We are continuing to welcome applications at this time.
Industrial Partner: Thales
Underwater sonar is the most important imaging technique for use underwater, finding applications in marine surveying, ocean monitoring, shipping navigation, and the defence and fishing industries, amongst others.
The vast majority of sonar systems rely on transducers made with piezoelectric materials to generate and detect ultrasound signals to interrogate and gain knowledge of the marine environment.
Innovation in ultrasonic transducer materials and structures has underpinned many of the performance improvements that have been achieved in the past 100 years.
Examples in materials include: piezoceramics in the 1950s; piezocomposites in the 1990s; piezocrystals from 2000; a long-running effort in lead-free piezoelectrics; and rapid contemporary research and development in textured ceramics.
However, the potential for innovation is often seen as in tension with established use of existing transducers, partly because of the long lifetime of such devices, and it therefore usually takes decades for the potential to be realised.
Sponsored by Thales UK, this PhD project, which will suit an engineer, physicist or material scientist, will study how such innovation can be characterised, understood and codified, with a particular aim to shorten the time to realise the potential of innovative materials and structures.
It will do this through active exploration of incorporation of lead-free piezoelectrics and textured ceramics into representative transducers. This will exploit new material characterisation techniques and virtual prototyping across a range of software platforms implementing finite element analysis and simpler tools.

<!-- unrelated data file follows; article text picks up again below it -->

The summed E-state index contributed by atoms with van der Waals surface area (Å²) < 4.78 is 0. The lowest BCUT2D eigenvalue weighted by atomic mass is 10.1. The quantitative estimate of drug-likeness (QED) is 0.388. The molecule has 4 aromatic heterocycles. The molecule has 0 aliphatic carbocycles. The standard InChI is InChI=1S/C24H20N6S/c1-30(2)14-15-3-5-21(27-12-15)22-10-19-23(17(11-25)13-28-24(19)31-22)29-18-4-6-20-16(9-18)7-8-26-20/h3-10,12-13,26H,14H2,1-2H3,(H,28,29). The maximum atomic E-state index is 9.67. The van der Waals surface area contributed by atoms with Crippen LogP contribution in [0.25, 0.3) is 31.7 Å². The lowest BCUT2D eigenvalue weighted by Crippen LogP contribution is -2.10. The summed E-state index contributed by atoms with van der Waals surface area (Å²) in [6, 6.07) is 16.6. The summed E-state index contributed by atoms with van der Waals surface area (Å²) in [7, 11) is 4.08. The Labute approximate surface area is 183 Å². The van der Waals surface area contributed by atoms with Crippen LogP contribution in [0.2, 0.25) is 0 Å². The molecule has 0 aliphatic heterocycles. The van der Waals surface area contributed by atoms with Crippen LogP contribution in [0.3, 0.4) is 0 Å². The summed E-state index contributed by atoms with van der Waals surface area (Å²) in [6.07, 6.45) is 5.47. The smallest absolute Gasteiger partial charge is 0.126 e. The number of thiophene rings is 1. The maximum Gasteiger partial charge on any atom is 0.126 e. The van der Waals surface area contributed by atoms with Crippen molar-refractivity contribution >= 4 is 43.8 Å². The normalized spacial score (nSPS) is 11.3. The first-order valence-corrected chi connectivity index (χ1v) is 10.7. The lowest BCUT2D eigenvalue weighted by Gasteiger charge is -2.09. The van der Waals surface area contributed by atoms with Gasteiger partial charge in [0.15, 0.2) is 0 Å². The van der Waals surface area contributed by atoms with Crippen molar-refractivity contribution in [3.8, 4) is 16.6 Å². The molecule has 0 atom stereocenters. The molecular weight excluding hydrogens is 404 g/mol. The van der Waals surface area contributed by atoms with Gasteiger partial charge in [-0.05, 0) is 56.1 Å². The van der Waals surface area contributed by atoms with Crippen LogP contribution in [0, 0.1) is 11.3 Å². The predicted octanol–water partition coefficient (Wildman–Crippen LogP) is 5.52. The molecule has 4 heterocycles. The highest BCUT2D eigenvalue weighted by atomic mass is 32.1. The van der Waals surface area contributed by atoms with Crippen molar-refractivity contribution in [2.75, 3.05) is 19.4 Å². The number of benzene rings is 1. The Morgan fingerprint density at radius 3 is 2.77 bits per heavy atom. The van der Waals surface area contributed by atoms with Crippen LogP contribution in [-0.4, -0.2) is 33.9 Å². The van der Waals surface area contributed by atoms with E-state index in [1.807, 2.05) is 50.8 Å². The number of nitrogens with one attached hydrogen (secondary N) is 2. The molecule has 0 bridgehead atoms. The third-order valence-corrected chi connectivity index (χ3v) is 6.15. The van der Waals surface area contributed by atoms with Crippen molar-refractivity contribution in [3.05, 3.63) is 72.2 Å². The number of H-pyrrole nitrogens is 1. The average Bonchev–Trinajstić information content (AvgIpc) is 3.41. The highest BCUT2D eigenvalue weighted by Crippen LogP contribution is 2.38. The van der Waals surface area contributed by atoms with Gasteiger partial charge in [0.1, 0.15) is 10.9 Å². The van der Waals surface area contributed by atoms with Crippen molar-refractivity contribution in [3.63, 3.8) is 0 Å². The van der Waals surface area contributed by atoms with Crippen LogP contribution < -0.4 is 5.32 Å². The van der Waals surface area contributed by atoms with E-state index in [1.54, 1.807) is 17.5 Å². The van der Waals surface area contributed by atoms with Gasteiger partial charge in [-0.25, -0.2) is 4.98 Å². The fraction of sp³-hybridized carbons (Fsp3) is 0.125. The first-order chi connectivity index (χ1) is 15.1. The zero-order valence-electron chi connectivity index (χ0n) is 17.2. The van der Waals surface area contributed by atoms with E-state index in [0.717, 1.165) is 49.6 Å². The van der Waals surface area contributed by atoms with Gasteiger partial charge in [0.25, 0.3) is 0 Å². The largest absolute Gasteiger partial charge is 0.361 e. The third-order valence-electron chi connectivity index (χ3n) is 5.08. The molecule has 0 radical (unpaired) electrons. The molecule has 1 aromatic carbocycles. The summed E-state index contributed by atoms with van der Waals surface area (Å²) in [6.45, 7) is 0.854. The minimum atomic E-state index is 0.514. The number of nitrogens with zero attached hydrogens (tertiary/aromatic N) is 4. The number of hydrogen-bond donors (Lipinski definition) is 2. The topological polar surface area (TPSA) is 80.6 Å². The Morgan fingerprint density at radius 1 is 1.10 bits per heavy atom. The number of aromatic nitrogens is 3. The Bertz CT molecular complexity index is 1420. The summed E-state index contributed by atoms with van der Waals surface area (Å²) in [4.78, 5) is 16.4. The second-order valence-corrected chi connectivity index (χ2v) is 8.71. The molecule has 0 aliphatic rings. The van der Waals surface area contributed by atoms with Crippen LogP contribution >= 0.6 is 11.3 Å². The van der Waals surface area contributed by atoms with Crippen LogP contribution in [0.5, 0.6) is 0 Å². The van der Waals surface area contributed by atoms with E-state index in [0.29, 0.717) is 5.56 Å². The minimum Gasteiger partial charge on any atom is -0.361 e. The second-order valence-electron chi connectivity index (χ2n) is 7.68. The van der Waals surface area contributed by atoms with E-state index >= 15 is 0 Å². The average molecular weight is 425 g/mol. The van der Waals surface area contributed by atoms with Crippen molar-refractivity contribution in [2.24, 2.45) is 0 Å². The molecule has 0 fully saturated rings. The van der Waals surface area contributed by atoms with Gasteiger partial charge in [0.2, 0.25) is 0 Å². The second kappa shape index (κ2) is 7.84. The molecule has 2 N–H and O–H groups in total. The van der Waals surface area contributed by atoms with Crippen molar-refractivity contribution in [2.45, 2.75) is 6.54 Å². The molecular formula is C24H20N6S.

The results will be documented technically and with regard to the procedures developed, including interaction with sonar transducer designers with different skill levels.
Funding is available to cover tuition fees for UK Home applicants and a stipend at the Research Council rate (£16,062 for 2022/23). To be eligible for a fully-funded Home studentship, you must be:
- a UK citizen (who has been resident in the UK/EEA/Switzerland/Gibraltar for the past three years)
- an EU citizen with ‘settled’ or ‘pre-settled’ status in the UK.
- an applicant with ‘indefinite leave to remain or enter’ the UK
We also accept international applicants that can self-fund or bring external funding to cover their tuition and living costs.
How to Apply
Applications must be submitted through the University of Glasgow online application system with a cover letter, CV, two references and your transcript/degree certificate. When applying to this project, please insert the project name in to the “proposed thesis title” section and add “Prof Sandy Cochran” as a placeholder supervisor for the application.
Please visit our website for further details about the FUSE CDT and how to apply.
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Keywords: Glasgow / United Kingdom / Machine Learning / Physics - Other / Electrical Engineering / Materials Science - Other / Marine Engineering